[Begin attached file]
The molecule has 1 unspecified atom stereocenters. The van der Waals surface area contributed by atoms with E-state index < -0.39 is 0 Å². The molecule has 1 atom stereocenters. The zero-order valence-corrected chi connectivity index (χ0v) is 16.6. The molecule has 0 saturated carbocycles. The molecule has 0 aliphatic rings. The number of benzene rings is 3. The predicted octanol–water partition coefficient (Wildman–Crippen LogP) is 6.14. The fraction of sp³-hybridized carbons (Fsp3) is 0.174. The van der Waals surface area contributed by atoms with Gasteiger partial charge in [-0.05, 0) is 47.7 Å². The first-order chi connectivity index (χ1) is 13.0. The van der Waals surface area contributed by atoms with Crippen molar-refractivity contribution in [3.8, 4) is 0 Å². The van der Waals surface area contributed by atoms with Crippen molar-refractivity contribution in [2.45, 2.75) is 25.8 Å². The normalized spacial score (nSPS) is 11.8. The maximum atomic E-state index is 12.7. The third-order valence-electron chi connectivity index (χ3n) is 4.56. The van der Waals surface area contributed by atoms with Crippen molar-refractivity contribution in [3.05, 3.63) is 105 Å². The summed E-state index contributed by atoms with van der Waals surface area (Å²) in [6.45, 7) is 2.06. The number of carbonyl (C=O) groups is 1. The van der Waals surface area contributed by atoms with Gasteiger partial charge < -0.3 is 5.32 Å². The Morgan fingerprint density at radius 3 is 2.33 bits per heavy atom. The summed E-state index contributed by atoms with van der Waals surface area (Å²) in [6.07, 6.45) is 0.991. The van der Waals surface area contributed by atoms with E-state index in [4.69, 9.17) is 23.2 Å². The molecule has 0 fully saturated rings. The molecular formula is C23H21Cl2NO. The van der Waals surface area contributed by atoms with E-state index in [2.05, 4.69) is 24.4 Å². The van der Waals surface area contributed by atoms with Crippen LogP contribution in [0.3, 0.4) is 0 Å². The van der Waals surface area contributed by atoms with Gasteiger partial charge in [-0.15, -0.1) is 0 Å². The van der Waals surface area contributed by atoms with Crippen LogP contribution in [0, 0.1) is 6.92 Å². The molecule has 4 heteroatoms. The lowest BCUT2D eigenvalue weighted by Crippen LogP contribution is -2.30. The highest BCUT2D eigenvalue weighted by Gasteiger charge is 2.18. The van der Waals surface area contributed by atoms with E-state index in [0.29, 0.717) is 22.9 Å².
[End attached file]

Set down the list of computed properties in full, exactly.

The molecule has 1 unspecified atom stereocenters. The van der Waals surface area contributed by atoms with E-state index < -0.39 is 0 Å². The molecule has 1 atom stereocenters. The zero-order valence-corrected chi connectivity index (χ0v) is 16.6. The molecule has 0 saturated carbocycles. The molecule has 0 aliphatic rings. The number of benzene rings is 3. The predicted octanol–water partition coefficient (Wildman–Crippen LogP) is 6.14. The fraction of sp³-hybridized carbons (Fsp3) is 0.174. The van der Waals surface area contributed by atoms with Gasteiger partial charge in [-0.05, 0) is 47.7 Å². The first-order chi connectivity index (χ1) is 13.0. The van der Waals surface area contributed by atoms with Crippen molar-refractivity contribution in [3.8, 4) is 0 Å². The van der Waals surface area contributed by atoms with Crippen molar-refractivity contribution in [2.45, 2.75) is 25.8 Å². The normalized spacial score (nSPS) is 11.8. The maximum atomic E-state index is 12.7. The third-order valence-electron chi connectivity index (χ3n) is 4.56. The van der Waals surface area contributed by atoms with Crippen molar-refractivity contribution in [3.05, 3.63) is 105 Å². The summed E-state index contributed by atoms with van der Waals surface area (Å²) in [6.45, 7) is 2.06. The number of carbonyl (C=O) groups is 1. The van der Waals surface area contributed by atoms with Gasteiger partial charge < -0.3 is 5.32 Å². The Morgan fingerprint density at radius 3 is 2.33 bits per heavy atom. The summed E-state index contributed by atoms with van der Waals surface area (Å²) in [6.07, 6.45) is 0.991. The van der Waals surface area contributed by atoms with E-state index in [4.69, 9.17) is 23.2 Å². The molecule has 0 fully saturated rings. The molecular formula is C23H21Cl2NO. The van der Waals surface area contributed by atoms with E-state index in [2.05, 4.69) is 24.4 Å². The van der Waals surface area contributed by atoms with Crippen LogP contribution in [0.3, 0.4) is 0 Å². The van der Waals surface area contributed by atoms with Gasteiger partial charge in [-0.15, -0.1) is 0 Å². The van der Waals surface area contributed by atoms with Crippen LogP contribution in [0, 0.1) is 6.92 Å². The molecule has 4 heteroatoms. The lowest BCUT2D eigenvalue weighted by Crippen LogP contribution is -2.30. The highest BCUT2D eigenvalue weighted by Gasteiger charge is 2.18. The van der Waals surface area contributed by atoms with E-state index in [0.29, 0.717) is 22.9 Å².